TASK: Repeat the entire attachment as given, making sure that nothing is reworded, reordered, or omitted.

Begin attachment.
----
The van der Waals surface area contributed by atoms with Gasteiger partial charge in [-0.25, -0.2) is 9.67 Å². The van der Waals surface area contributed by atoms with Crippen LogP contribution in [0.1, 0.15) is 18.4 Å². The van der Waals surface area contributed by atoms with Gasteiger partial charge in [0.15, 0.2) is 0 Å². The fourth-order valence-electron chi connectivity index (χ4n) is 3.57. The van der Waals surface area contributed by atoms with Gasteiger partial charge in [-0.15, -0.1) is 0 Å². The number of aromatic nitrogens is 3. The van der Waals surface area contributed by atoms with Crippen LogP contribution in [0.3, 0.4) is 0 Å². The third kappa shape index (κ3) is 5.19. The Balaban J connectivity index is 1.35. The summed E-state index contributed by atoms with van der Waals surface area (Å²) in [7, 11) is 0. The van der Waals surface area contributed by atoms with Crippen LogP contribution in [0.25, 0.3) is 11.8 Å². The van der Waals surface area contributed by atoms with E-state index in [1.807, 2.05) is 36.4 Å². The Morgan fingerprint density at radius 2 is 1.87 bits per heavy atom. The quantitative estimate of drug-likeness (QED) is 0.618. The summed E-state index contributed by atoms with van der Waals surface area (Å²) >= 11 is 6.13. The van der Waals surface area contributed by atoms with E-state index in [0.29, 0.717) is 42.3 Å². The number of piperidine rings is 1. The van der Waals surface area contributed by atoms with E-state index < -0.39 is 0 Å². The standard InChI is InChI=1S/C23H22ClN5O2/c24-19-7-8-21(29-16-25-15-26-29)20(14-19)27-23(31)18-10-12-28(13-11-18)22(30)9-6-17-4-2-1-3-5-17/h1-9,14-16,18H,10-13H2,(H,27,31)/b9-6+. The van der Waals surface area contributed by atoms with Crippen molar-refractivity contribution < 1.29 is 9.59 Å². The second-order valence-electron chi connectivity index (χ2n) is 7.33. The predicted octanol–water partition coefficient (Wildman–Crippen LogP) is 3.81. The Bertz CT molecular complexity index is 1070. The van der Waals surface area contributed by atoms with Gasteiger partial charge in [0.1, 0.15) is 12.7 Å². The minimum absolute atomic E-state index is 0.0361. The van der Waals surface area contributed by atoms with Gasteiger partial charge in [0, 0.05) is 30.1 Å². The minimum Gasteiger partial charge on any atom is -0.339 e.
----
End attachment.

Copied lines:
The van der Waals surface area contributed by atoms with Gasteiger partial charge in [-0.25, -0.2) is 9.67 Å². The van der Waals surface area contributed by atoms with Crippen LogP contribution in [0.1, 0.15) is 18.4 Å². The van der Waals surface area contributed by atoms with Gasteiger partial charge in [0.15, 0.2) is 0 Å². The fourth-order valence-electron chi connectivity index (χ4n) is 3.57. The van der Waals surface area contributed by atoms with Gasteiger partial charge in [-0.15, -0.1) is 0 Å². The number of aromatic nitrogens is 3. The van der Waals surface area contributed by atoms with Crippen LogP contribution in [0.3, 0.4) is 0 Å². The third kappa shape index (κ3) is 5.19. The Balaban J connectivity index is 1.35. The summed E-state index contributed by atoms with van der Waals surface area (Å²) in [7, 11) is 0. The van der Waals surface area contributed by atoms with Crippen LogP contribution in [0.25, 0.3) is 11.8 Å². The van der Waals surface area contributed by atoms with E-state index in [1.807, 2.05) is 36.4 Å². The Morgan fingerprint density at radius 2 is 1.87 bits per heavy atom. The quantitative estimate of drug-likeness (QED) is 0.618. The summed E-state index contributed by atoms with van der Waals surface area (Å²) >= 11 is 6.13. The van der Waals surface area contributed by atoms with E-state index in [0.29, 0.717) is 42.3 Å². The number of piperidine rings is 1. The van der Waals surface area contributed by atoms with E-state index < -0.39 is 0 Å². The standard InChI is InChI=1S/C23H22ClN5O2/c24-19-7-8-21(29-16-25-15-26-29)20(14-19)27-23(31)18-10-12-28(13-11-18)22(30)9-6-17-4-2-1-3-5-17/h1-9,14-16,18H,10-13H2,(H,27,31)/b9-6+. The van der Waals surface area contributed by atoms with Crippen molar-refractivity contribution < 1.29 is 9.59 Å². The second-order valence-electron chi connectivity index (χ2n) is 7.33. The predicted octanol–water partition coefficient (Wildman–Crippen LogP) is 3.81. The Bertz CT molecular complexity index is 1070. The van der Waals surface area contributed by atoms with Gasteiger partial charge in [0.1, 0.15) is 12.7 Å². The minimum absolute atomic E-state index is 0.0361. The van der Waals surface area contributed by atoms with Gasteiger partial charge in [0, 0.05) is 30.1 Å². The minimum Gasteiger partial charge on any atom is -0.339 e.